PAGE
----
For over one hundred years, Como Park has played a vital role in meeting the recreational needs of residents of Saint Paul and surrounding communities. Inspired in part by the landscape designs of H.W.S. Cleveland, Frederick Nussbaumer, Superintendent of Parks from 1891 to 1922, worked tirelessly to create an outdoor haven for the area’s urban population. Nussbaumer strongly advocated for a wide variety of free or reasonably priced recreational activities, services, and educational opportunities for all park visitors. The park as we know it today continues to carry out this original vision.
Today Como Park Zoo & Conservatory is operated by the Saint Paul Parks and Recreation Department. The zoo features a seal island, a large cat exhibit, a variety of aquatic life, primates, birds, African hoofed animals and a world class polar bear exhibit. The Marjorie McNeely Conservatory has two acres under glass with a number of different wings dedicated to a variety of plant life including bonsai trees, ferns, orchids and seasonal flowers. The Marjorie McNeely Conservatory also features many outdoor gardens.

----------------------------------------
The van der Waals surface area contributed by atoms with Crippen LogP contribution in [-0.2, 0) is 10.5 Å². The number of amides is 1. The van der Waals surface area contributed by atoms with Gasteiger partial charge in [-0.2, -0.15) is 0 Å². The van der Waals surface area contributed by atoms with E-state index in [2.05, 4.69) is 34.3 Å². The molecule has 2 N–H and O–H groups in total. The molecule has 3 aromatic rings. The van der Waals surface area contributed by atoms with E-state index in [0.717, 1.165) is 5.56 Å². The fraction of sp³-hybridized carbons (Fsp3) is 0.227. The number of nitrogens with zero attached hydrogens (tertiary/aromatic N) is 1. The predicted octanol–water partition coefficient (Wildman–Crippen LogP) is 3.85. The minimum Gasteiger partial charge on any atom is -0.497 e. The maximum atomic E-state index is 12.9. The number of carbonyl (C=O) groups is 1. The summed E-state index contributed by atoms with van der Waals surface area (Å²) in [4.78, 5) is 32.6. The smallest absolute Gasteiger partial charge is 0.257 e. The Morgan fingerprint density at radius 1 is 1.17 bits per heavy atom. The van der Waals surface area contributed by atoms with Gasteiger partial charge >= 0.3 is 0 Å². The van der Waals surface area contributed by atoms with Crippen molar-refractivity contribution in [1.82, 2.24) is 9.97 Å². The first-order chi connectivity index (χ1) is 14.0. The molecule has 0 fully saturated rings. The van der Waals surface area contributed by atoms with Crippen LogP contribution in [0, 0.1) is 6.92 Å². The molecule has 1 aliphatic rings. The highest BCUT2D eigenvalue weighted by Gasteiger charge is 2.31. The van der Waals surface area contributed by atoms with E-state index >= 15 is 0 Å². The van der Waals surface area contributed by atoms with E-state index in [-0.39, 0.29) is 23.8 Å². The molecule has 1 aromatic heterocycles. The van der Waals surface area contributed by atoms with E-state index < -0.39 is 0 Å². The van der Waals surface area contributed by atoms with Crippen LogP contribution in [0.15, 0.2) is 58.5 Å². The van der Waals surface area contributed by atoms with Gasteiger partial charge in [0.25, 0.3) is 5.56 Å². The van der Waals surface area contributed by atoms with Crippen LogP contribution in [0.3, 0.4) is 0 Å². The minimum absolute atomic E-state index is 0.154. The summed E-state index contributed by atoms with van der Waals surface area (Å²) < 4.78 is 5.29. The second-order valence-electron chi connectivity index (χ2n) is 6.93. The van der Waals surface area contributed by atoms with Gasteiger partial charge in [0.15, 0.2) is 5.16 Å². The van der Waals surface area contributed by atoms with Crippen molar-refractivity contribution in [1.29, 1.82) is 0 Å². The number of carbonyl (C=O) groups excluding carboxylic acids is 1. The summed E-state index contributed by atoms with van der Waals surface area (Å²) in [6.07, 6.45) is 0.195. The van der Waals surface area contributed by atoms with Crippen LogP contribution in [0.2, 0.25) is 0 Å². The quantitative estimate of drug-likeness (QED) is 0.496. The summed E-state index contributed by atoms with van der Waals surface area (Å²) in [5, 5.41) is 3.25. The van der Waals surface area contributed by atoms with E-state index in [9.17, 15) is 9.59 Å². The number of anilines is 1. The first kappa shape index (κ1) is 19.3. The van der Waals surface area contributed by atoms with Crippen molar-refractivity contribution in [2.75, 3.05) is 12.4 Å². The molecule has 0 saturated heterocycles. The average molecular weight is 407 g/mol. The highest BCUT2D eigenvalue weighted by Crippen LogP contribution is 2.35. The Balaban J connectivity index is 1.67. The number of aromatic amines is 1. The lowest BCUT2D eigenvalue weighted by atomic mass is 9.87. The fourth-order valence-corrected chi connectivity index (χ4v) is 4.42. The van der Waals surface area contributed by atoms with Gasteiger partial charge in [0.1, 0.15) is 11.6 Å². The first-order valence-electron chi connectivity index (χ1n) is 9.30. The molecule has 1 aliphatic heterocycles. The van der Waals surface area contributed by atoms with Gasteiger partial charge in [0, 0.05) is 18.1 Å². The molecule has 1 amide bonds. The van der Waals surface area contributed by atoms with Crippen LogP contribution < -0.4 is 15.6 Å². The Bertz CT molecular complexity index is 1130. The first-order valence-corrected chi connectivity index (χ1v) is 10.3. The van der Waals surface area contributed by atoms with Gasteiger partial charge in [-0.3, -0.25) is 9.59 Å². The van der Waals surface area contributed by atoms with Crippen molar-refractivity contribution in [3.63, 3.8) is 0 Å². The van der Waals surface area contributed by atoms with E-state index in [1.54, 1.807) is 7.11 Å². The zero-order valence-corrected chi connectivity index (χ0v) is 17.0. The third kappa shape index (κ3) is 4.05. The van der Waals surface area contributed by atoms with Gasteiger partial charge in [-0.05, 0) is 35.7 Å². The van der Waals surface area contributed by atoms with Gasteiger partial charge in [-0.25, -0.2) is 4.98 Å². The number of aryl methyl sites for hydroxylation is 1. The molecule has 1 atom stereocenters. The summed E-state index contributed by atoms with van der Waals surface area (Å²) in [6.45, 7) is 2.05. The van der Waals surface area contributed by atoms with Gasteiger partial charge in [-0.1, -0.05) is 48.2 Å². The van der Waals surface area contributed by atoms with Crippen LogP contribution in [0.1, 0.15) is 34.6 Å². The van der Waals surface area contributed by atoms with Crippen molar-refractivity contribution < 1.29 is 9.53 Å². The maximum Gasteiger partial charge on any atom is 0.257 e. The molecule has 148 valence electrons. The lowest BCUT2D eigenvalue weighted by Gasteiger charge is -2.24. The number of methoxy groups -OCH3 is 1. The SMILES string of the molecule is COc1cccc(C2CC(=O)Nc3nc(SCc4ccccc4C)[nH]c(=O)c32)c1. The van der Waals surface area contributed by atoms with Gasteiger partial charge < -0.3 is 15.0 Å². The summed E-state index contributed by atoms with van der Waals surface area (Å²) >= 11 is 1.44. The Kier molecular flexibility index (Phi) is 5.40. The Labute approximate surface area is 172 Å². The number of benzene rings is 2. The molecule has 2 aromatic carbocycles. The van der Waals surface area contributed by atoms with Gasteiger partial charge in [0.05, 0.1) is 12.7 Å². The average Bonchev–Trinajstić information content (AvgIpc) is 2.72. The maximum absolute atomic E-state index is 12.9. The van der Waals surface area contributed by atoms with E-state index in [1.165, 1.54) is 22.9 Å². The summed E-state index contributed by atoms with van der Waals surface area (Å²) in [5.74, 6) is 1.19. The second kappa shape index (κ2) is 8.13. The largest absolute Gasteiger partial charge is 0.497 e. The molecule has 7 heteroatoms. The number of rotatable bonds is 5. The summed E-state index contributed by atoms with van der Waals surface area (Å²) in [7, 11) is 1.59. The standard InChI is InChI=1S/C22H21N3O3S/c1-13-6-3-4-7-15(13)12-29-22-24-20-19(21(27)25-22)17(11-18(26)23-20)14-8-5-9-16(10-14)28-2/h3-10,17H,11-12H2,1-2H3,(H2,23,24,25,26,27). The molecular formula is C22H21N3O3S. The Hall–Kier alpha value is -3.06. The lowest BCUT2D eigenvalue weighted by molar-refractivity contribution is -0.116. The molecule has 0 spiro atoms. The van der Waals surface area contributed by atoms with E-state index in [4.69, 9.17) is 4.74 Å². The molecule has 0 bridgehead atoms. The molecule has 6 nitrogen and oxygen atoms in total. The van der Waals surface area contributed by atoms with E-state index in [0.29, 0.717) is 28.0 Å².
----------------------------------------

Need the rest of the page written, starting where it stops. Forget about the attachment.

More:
In 1994, the initial program planning and design concept was completed for the Como Education Resource Center (now the Visitor Center). $3.9 million in state bonding passed for the building in 1998, and in 2000, $16 million in state bonding passed for Como Education Resource Center Phase 2. In 2002, Mayor Randy Kelly provided a city guaranty so that bidding of the Como Park Conservatory Restoration and the Visitor Center could go forward.
The Visitor Center at Como Park Zoo and Conservatory, developed by architectural firm HGA, opened for education classes in January of 2005 and celebrated its public opening in February 2005. The Visitor Center is 65,000 square feet and features meeting rooms, classrooms, and event spaces, in addition to a large auditorium and the Zobota Cafe. The Visitor Center links to the Como Zoo and Marjorie McNeely Conservatory, serving as the primary entrance to both.
On November 17, 2006, the Tropical Encounters exhibit opened in the Visitor Center. This exhibit is an immersion experience of a Central/South American rainforest and is the first exhibit to feature animals from Como Zoo and plants from the Marjorie McNeely Conservatory. It features turtles, frogs, fish, free-roaming birds, leaf-cutter ants, spiders, an anaconda, and Chloe the Sloth. It also highlights more than 700 plants.
The Zoo & Marjorie McNeely Conservatory is open year round. During the winter, the zoo and conservatory are open from 10AM until 4PM. During the summer, hours are extended until 6PM. Admission is free to the public, however a $3 donation is suggested for adults and $2 for children.